Inflammatory Bowel Disease (ibd)
Dr Sharad Shah
Consultant Gastroenterologist
Ex Head Department of Gastroenterology, Sir J J Hospital & Grant Medical College
Hon Gastroenterologist - Sir H N Hospital, Jaslok Hospital, Breach Candy Hospital, Mumbai

First Created: 02/23/2001  Last Updated: 02/23/2001

Patient Education

My child aged 12 years old has bloody stools for the past 2 months. He had been treated for diarrhea, dysentery, but to no avail. What to do?

The bloody stools which have remained for two months in a 12-year-old child is a matter of concern, particularly so because he has clearly been treated for diarrhea and dysentery. In such a situation one should make a determined effort to make the diagnosis.

One of the common conditions that mimic this would be POLYP. Sigmoidoscopy/colonoscopy will definitely give the diagnosis.

If truly the bloody stools have not subsided in spite of routine treatment, the child must be examined (by sigmoidoscopy) to exclude inflammatory bowel disease.

What is Inflammatory Bowel Disease?

Inflammatory bowel disease is a chronic condition where there is inflammation of the large and or small intestine without a definite cause, which has a tendency to recur. The commonest finding on sigmoidoscopy is granularity, and a tendency to bruise and bleed to touch.

When do you suspect a child has IBD?

One should suspect a patient to have IBD:

Ulcerative Colitis: Child will complain of diarrhea, rectal bleeding, the passage of mucus, and abdominal pain. Children can also have nausea, anorexia and in severe cases may even vomit. There may also be fever, anemia, and weight loss.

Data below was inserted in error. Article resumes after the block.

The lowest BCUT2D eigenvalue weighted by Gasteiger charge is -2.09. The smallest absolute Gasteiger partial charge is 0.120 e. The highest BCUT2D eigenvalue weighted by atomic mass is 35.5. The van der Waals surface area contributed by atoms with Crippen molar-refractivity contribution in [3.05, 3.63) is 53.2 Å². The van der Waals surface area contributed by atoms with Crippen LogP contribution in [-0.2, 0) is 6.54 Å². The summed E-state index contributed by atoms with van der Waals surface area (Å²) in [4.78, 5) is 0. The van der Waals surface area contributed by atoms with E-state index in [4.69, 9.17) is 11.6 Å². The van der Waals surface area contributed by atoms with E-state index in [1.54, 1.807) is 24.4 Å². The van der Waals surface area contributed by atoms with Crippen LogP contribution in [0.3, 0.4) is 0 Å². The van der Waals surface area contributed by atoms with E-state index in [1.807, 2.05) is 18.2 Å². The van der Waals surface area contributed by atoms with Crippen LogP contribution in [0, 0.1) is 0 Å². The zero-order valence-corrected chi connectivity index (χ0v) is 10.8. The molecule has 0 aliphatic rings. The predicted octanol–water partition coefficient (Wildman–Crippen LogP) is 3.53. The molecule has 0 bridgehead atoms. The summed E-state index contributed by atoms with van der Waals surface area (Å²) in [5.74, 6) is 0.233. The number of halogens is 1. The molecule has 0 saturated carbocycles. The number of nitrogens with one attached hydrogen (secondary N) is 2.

Crohn's disease: Child may have pain in right lower Quadrant which is recurrent and colicky in nature. There may also be pain during defecation and pain may increase after defecation. Diarrhea, fever, weight loss, bleeding PR may be other manifestations.

What are the causes of IBD?

The exact cause of IBD is not known. However, are the pointers towards these hypotheses. It may be that there is no single cause, and there may be more than one cause, acting in unison.

The cause of IBD are

ULCERATIVE COLITIS

  • Infection
  • Food allergy
  • Environment

CROHN'S DISEASE

  • Infections
  • Diet
  • Genetics
  • Psychosocial

What is the treatment of IBD?

The treatment of IBD consists of using 5-ASA and if necessary steroids. These drugs have had excellent results and have saved the lives of thousands of patients.

Can IBD be cured? Does it require life long treatment?

The word "cured" may not apply. However, the patient remains symptom-free or in remission for a long time. Theoretically, patients would require life long treatment.

How often does a patient require to undergo endoscopy (colonoscopy/sigmoidoscopy)?

After the initial endoscopy (sigmoidoscopy or colonoscopy), the patient would require undergoing repeat endoscopies in the initial stages every 3-6 months or depending on the clinical course (improvement of the disease).

When is surgery required? What is the surgery done?

Surgery is necessary if the disease does not come under control with medical treatment and or there are life-threatening complications.

Surgical treatment consists of removing the large intestine in Ulcerative colitis and or affected part of the large or small intestine in Crohn's disease.

If the intestine is removed, can the patient survive?

The patient can survive very well when the large intestine is removed and can also survive if a small portion of the small intestine removed.

Does a special diet help in IBD?

There is no special diet that can help IBD. However, it is prudent to avoid chilies, fried feeds, and outside food.

What is the prognosis of a patient with IBD?

By and large prognosis of IBD is reasonably good. If a patient understands the illness and accepts the illness, they remain happy.


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